Illinois

illinois sedation regulations

Oral Sedation Dentistry Regulations

Effective May 5, 2010: Illinois Board of Dentistry Rule §1220.500 defines "Minimal Sedation" as a minimally depressed level of consciousness, produced by a pharmacological method, that retains the patient's ability to independently and continually maintain an airway and respond normally to tactile stimulation and verbal command. Although cognitive function and coordination may be modestly impaired, ventilatory and cardiovascular functions are unaffected."

What this means to you: For the first time, Illinois dentists - without an IV permit - can provide their fearful patients with minimal sedation using individualized (e.g. incremental) dosing of oral sedatives so long as the patient's reasonably expected level of consciousness does not exceed the new definition of "Minimal Sedation."

American Dental Association sedation guidelines provide that a dentist should complete at least 16 hours of instructive classroom training with clinically-oriented experiences before providing healthy patients with minimal sedation using oral sedatives.* Find available training courses.

*Illinois State Board of Dentistry Rule §1220.505 does not require formal training before dentists provide minimal sedation.

Effective May 5, 2010: Illinois State Board of Dentistry Rule § 1220.245(c)(2)(A) requires dental assistants monitoring minimally sedated patients to be certified in at least twelve (12) combined hours of classroom and clinical instruction in “anatomy, physiology, pharmacology, monitoring, and emergency procedures with an emphasis on airway management.”**

**Dental assistants with a nitrous monitoring certificate must still be certified in at least six (6) additional hours of advanced airway management and monitoring equipment. Dental hygienists with a nitrous certificate do not require additional training.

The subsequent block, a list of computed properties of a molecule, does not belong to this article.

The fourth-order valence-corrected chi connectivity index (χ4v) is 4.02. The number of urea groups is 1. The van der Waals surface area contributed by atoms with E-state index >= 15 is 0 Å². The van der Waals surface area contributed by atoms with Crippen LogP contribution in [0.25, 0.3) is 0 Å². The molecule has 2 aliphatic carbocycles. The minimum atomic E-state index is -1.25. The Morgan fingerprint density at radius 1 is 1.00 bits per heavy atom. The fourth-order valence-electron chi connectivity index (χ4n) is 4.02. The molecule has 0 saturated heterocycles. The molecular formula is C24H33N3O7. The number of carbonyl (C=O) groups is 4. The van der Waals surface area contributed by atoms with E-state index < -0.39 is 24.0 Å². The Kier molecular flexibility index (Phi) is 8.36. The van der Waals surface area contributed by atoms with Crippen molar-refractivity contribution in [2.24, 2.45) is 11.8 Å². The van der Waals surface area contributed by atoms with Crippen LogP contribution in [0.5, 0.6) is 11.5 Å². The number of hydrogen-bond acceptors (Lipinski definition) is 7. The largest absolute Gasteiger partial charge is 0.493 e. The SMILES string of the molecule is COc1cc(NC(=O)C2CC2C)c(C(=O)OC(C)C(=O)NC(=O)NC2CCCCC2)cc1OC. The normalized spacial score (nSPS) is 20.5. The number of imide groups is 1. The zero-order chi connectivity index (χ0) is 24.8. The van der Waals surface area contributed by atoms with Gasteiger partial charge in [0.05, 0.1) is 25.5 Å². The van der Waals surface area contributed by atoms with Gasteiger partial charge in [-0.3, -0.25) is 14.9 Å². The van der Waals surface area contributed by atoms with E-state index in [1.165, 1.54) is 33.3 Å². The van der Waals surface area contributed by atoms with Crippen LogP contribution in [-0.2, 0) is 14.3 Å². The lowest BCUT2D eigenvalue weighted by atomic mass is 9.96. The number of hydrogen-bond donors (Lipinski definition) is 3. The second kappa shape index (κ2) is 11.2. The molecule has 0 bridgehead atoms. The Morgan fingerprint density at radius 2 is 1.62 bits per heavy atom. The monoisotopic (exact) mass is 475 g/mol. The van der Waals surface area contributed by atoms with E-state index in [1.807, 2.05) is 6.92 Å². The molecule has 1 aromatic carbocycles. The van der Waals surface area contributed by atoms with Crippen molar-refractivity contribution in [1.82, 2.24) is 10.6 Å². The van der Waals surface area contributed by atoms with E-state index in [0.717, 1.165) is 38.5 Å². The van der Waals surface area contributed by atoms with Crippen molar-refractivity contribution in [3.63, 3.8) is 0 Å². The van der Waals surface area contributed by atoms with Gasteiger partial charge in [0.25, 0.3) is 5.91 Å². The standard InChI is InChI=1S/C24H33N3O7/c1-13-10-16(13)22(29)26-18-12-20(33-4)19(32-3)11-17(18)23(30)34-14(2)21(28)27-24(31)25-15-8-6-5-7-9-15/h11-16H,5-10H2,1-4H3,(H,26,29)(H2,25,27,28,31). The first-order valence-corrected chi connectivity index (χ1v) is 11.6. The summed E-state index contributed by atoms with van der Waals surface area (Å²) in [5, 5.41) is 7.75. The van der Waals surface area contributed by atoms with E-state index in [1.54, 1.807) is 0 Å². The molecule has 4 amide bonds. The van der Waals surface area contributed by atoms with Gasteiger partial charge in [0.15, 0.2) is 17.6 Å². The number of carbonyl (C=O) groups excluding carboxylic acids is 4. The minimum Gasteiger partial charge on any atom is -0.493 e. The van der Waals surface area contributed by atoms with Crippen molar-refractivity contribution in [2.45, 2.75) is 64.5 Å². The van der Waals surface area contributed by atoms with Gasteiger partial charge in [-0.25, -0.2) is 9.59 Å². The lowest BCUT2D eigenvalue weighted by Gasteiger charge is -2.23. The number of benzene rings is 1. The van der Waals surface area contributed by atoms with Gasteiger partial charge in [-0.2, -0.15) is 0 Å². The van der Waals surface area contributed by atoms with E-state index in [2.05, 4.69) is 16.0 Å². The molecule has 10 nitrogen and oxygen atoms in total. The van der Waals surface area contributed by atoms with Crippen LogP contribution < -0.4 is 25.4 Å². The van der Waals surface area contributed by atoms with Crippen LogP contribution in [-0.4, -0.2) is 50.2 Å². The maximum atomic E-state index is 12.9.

Pediatric Sedation Dentistry Regulations

Sedation dentistry for children is a unique science and requires pediatric-specific training. The standard of care for providing pediatric sedation requires several hours of instructive classroom training with clinically-oriented experiences. Learn more about Pediatric Sedation Training Courses availabe nationwide.

IV Sedation Regulations

Most states require dentists to complete a 60-hour didactic course followed by 20 actual clinical patient cases of IV administration plus a permit in order to provide their patients with IV sedation. Find an IV Sedation Training course

Regulatory assistance: DOCS Education membership provides direct access to our full-time Regulatory Counsel for assistance in complying with the training and equipment requirements, obtaining your permit, and addressing advertising issues.

Why Do Oral Sedation?

An estimated 100 Million (nearly 30%) people nationwide are in need of dental care but too fearful to seek you out. To date, access to care for these patients has been limited. Now you can help.

Practicing oral sedation has many advantages for you, not the least of which is treating a more comfortable patient. Other advantages are: performing more dentistry in a single visit instead of having the patient come back again and again; bigger restorative cases from patients who were previously reluctant due to anxiety; and patients feeling little to no post-operative discomfort regardless of the procedure - resulting in more referrals.

And for your patients it means something else. A comfortable experience - often with no recollection of the visit or the time passed. I often hear of patients who call their dentist the next day not to complain, but to express their gratitude and delight in their first ever visit to the dentist without fear.